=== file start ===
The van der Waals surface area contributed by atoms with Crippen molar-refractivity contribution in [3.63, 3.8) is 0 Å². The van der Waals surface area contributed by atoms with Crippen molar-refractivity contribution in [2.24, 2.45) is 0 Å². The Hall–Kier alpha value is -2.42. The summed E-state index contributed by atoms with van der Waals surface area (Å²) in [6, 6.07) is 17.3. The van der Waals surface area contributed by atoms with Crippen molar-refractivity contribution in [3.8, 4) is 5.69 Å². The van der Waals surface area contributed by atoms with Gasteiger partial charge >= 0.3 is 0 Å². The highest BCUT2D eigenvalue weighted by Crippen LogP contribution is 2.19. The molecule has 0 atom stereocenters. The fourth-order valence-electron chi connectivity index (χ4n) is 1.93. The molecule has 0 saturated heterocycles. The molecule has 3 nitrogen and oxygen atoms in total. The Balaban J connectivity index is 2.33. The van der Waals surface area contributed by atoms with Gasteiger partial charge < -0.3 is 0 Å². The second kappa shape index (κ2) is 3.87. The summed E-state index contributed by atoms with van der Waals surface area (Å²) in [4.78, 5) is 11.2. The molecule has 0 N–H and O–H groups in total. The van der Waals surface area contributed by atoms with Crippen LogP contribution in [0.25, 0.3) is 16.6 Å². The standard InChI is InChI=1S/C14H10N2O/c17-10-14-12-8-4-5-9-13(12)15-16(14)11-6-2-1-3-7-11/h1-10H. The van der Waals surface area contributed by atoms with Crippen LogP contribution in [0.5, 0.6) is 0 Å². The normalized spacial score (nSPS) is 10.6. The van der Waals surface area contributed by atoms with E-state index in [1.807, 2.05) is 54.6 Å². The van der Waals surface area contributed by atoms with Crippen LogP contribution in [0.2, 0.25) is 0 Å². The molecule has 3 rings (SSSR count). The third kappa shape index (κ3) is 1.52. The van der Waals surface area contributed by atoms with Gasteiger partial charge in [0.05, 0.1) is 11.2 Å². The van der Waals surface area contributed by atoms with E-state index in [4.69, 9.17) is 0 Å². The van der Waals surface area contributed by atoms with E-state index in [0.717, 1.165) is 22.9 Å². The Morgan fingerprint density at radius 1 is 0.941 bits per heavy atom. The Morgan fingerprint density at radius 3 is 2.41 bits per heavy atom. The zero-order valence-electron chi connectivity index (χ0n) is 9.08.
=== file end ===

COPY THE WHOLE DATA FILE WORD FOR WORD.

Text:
The van der Waals surface area contributed by atoms with Crippen molar-refractivity contribution in [3.63, 3.8) is 0 Å². The van der Waals surface area contributed by atoms with Crippen molar-refractivity contribution in [2.24, 2.45) is 0 Å². The Hall–Kier alpha value is -2.42. The summed E-state index contributed by atoms with van der Waals surface area (Å²) in [6, 6.07) is 17.3. The van der Waals surface area contributed by atoms with Crippen molar-refractivity contribution in [3.8, 4) is 5.69 Å². The van der Waals surface area contributed by atoms with Gasteiger partial charge >= 0.3 is 0 Å². The highest BCUT2D eigenvalue weighted by Crippen LogP contribution is 2.19. The molecule has 0 atom stereocenters. The fourth-order valence-electron chi connectivity index (χ4n) is 1.93. The molecule has 0 saturated heterocycles. The molecule has 3 nitrogen and oxygen atoms in total. The Balaban J connectivity index is 2.33. The van der Waals surface area contributed by atoms with Gasteiger partial charge < -0.3 is 0 Å². The second kappa shape index (κ2) is 3.87. The summed E-state index contributed by atoms with van der Waals surface area (Å²) in [4.78, 5) is 11.2. The molecule has 0 N–H and O–H groups in total. The van der Waals surface area contributed by atoms with Crippen LogP contribution in [0.25, 0.3) is 16.6 Å². The standard InChI is InChI=1S/C14H10N2O/c17-10-14-12-8-4-5-9-13(12)15-16(14)11-6-2-1-3-7-11/h1-10H. The van der Waals surface area contributed by atoms with Crippen LogP contribution in [0.5, 0.6) is 0 Å². The normalized spacial score (nSPS) is 10.6. The van der Waals surface area contributed by atoms with E-state index in [1.807, 2.05) is 54.6 Å². The van der Waals surface area contributed by atoms with Crippen LogP contribution in [0.2, 0.25) is 0 Å². The molecule has 3 rings (SSSR count). The third kappa shape index (κ3) is 1.52. The van der Waals surface area contributed by atoms with Gasteiger partial charge in [0.05, 0.1) is 11.2 Å². The van der Waals surface area contributed by atoms with E-state index in [4.69, 9.17) is 0 Å². The van der Waals surface area contributed by atoms with E-state index in [0.717, 1.165) is 22.9 Å². The Morgan fingerprint density at radius 1 is 0.941 bits per heavy atom. The Morgan fingerprint density at radius 3 is 2.41 bits per heavy atom. The zero-order valence-electron chi connectivity index (χ0n) is 9.08.